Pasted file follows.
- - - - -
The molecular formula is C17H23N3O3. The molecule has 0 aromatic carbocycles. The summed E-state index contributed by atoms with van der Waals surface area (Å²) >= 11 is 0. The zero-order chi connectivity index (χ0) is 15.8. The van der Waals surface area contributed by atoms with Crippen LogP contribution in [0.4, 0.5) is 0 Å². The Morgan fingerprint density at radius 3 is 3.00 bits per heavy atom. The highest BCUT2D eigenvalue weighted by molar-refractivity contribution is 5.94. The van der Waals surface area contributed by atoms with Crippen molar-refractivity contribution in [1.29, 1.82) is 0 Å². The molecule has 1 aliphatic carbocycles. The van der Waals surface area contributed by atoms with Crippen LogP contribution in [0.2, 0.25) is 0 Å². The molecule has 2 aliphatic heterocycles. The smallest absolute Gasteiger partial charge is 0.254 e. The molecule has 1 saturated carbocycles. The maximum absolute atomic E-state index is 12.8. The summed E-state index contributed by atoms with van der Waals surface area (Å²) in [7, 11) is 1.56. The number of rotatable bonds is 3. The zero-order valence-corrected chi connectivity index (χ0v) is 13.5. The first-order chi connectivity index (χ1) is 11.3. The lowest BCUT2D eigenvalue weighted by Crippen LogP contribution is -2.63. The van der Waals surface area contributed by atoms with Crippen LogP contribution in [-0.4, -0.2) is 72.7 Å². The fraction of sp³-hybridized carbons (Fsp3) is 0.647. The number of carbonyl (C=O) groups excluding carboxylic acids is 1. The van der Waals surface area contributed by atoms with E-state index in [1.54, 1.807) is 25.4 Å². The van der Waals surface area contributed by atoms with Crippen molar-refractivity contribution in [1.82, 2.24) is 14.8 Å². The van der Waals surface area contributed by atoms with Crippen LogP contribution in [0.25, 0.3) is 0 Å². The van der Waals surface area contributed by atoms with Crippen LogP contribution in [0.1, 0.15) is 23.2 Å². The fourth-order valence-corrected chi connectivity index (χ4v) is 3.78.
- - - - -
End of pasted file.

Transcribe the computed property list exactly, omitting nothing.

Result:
The molecular formula is C17H23N3O3. The molecule has 0 aromatic carbocycles. The summed E-state index contributed by atoms with van der Waals surface area (Å²) >= 11 is 0. The zero-order chi connectivity index (χ0) is 15.8. The van der Waals surface area contributed by atoms with Crippen LogP contribution in [0.4, 0.5) is 0 Å². The Morgan fingerprint density at radius 3 is 3.00 bits per heavy atom. The highest BCUT2D eigenvalue weighted by molar-refractivity contribution is 5.94. The van der Waals surface area contributed by atoms with Crippen molar-refractivity contribution in [1.29, 1.82) is 0 Å². The molecule has 1 aliphatic carbocycles. The van der Waals surface area contributed by atoms with Crippen LogP contribution in [0.2, 0.25) is 0 Å². The molecule has 2 aliphatic heterocycles. The smallest absolute Gasteiger partial charge is 0.254 e. The molecule has 1 saturated carbocycles. The maximum absolute atomic E-state index is 12.8. The summed E-state index contributed by atoms with van der Waals surface area (Å²) in [7, 11) is 1.56. The number of rotatable bonds is 3. The zero-order valence-corrected chi connectivity index (χ0v) is 13.5. The first-order chi connectivity index (χ1) is 11.3. The lowest BCUT2D eigenvalue weighted by Crippen LogP contribution is -2.63. The van der Waals surface area contributed by atoms with Crippen LogP contribution in [-0.4, -0.2) is 72.7 Å². The fraction of sp³-hybridized carbons (Fsp3) is 0.647. The number of carbonyl (C=O) groups excluding carboxylic acids is 1. The van der Waals surface area contributed by atoms with E-state index in [1.54, 1.807) is 25.4 Å². The van der Waals surface area contributed by atoms with Crippen molar-refractivity contribution in [1.82, 2.24) is 14.8 Å². The van der Waals surface area contributed by atoms with Crippen LogP contribution in [0.25, 0.3) is 0 Å². The van der Waals surface area contributed by atoms with Crippen LogP contribution in [0.1, 0.15) is 23.2 Å². The fourth-order valence-corrected chi connectivity index (χ4v) is 3.78.